+ Reply to Thread
Results 1 to 6 of 6
  1. #1
    Join Date
    Nov 2007
    Posts
    1

    Default Calcium carbinate shower drain build up

    I've had a problem with calcium carbinate (my local health department confirmed my claim that this material is calcium carbinate) build up in my shower drain. This deposit builds up below the point where the membrane is secured to the drain. This is a new home that's only 8 months old and it's a tile shower and shower pan. During that time I've sc****d out the calcium three times from the drain which is totally coated with this deposit. Along with this delema, my shower pan never seems to dry out as evidenced by the grout always being wet along the edge of the shower floor and up an inch or so in the grout on the wall and deposits accumulating there too. I have a watersoftener that seem to be working since I'm not having any hard water deposits anywhere else.

    I've removed the tile and pan down to the membrane around the drain in order to make sure that the seep holes were ok and they are. I also have a Warmly Yours 24 volt infloor heating mat in the shower floor (which is now ruined after doing the above).

    Any ideas why this is happening? Is it possible that the in floor heating element is causing this (warmly yours says no)?

    Thanks for your help.
    Last edited by rpalfreyman; 11-23-2007 at 11:12 AM. Reason: omited info

  2. #2
    Join Date
    Nov 2007
    Posts
    4

    Default Re: Calcium carbinate shower drain build up

    Just a guess here, is the fall on the floor or drain taking the water away properly. If it lies and dries it will leave a deposit.

  3. #3
    Join Date
    Jan 2010
    Location
    CA
    Posts
    1

    Default Re: Calcium carbinate shower drain build up

    Hi,

    I'm having a similar issue. Did you ever find a solution? I have a 3 year old shower (tile and marble) that calcium is building up and blocking the weep holes. The water is then backing up under the tile floor but above the membrane and entering the wall outside of the shower.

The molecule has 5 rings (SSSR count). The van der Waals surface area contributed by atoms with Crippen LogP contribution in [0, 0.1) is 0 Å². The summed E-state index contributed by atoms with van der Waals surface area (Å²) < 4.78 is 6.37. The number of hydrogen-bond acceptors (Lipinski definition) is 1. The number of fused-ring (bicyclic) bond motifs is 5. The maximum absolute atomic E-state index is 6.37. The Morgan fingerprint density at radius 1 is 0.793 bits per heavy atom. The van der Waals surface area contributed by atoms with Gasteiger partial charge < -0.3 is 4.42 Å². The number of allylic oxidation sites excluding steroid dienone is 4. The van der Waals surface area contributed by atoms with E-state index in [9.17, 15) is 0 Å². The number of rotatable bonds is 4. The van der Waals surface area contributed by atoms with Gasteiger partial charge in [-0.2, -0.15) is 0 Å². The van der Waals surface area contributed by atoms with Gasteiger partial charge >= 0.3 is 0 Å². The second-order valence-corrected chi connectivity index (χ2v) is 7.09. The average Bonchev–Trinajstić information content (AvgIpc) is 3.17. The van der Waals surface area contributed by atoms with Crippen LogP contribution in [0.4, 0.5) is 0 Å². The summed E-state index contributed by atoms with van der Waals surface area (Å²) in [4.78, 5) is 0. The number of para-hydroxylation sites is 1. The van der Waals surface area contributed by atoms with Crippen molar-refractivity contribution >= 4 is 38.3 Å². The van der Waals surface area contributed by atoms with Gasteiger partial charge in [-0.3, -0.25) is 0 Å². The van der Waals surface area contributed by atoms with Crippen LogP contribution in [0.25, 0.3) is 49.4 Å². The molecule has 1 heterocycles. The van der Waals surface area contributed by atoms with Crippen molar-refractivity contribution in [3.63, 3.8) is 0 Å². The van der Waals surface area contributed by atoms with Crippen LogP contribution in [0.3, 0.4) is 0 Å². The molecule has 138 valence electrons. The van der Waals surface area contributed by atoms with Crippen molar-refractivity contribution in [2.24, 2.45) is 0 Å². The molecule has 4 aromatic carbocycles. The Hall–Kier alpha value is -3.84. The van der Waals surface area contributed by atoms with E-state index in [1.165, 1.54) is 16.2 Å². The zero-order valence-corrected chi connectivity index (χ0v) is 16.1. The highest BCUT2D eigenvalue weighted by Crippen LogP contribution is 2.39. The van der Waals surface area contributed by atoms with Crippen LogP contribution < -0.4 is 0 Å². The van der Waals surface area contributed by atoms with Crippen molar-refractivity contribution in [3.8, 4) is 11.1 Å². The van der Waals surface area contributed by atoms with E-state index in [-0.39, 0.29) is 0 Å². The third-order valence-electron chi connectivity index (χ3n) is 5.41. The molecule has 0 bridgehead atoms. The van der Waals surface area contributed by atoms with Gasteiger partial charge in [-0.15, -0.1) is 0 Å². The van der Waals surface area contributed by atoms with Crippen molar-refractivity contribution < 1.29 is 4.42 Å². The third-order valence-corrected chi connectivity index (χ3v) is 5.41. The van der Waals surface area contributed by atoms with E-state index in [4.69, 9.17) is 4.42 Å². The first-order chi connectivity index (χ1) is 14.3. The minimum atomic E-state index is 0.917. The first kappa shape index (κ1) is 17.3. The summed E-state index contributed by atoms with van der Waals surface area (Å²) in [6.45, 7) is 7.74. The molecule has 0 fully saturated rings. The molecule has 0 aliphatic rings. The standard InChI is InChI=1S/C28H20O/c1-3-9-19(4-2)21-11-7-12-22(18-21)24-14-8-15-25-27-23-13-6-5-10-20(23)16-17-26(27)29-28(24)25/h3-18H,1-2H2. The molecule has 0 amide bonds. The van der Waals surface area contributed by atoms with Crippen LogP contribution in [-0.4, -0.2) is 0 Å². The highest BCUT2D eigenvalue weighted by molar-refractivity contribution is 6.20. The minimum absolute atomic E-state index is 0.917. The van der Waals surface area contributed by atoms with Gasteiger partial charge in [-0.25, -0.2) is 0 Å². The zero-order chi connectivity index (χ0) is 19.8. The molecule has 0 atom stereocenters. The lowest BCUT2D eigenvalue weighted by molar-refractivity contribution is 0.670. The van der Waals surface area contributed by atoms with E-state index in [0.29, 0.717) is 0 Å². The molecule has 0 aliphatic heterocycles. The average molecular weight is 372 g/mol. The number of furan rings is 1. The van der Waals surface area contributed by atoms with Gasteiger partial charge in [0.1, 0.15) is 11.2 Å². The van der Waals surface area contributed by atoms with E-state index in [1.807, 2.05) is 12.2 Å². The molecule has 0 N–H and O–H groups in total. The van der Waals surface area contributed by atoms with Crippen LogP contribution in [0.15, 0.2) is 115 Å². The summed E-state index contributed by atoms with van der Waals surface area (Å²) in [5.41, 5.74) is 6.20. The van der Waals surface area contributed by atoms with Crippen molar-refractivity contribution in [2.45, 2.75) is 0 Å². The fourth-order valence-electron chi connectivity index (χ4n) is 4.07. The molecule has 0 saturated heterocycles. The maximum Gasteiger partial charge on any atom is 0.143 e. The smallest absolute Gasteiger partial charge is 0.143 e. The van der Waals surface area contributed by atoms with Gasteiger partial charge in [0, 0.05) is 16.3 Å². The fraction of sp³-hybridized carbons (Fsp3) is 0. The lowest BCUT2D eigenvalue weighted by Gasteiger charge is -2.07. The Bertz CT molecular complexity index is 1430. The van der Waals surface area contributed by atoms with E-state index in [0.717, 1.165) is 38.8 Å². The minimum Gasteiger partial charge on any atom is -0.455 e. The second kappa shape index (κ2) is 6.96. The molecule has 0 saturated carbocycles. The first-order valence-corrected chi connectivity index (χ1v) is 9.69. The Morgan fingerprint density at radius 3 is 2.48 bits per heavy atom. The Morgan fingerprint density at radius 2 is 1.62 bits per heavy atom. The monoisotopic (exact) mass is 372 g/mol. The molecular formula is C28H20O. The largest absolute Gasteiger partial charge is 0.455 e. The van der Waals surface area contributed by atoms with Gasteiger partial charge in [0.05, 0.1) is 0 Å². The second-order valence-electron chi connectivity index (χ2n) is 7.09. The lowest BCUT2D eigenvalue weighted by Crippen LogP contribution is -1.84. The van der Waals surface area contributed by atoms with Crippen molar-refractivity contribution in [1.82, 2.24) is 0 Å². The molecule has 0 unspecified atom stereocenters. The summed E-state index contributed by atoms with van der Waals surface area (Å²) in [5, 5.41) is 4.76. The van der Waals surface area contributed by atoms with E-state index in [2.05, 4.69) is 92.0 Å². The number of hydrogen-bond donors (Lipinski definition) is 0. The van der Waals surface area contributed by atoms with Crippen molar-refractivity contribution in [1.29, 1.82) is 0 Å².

I also have a heated floor, but it's not in the shower, but right outside. Other areas that I have considered, the tankless water heater is causing the calcium to leach out of the water. Or a chemical reaction with the cleaning or shower products we use.

    This is driving me crazy! Thanks for any advice

    Rich

  4. #4
    Join Date
    Jun 2012
    Posts
    1

    Default Re: Calcium carbinate shower drain build up

    I am a professional Ceramic tile contractor with 25+ years experiance. I also have the same issue with a drain plupping itself with stlagtites of calcium. we have tested thier water its good and tested substance in drain it contains calcium 278,000 mg/l , barium2060 ppm, and magnesium 274 Mg/l. Im at a loss once all the tile products ( concretes) have cured they chould have no calcium in them that could be released??? correct??

    Any help would be great This Tile guy is also stumped

  5. #5
    Join Date
    Dec 2010
    Location
    Houston Texas
    Posts
    2,969

    Default Re: Calcium carbinate shower drain build up

    I have a customer who empties a small bottle of CLR down the shower drain every time he leave for travel, letting it set there for a week or longer.

    His drain clogged from 2" down to a pin point, flooding the third floor. After chipping away with a screw driver and flushing the chips away, the CLR did a great job of dissolving the remainder. It will foam up a few times and repeated applications are needed the first time around.

    After the first flushing, a quart sized unit will work when used regularly.

  6. #6
    Join Date
    Jun 2009
    Posts
    323

    Default Re: Calcium carbinate shower drain build up

    My guess would be a high content of lime was used in the cement or grout.
    Lime used in cement will lay dorment ( it's called free lime )high contents of lime in a damp area will remain in a puddy stage and migrate with the water when the water evaporates the Calcium Carbonate remains on the surface. The same thing you see on the exterior of a building with brick or stucco that has a water leaking behind it they call this effervesence.Have the grout checked for lime content.

Posting Permissions

  • You may not post new threads
  • You may not post replies
  • You may not post attachments
  • You may not edit your posts
  •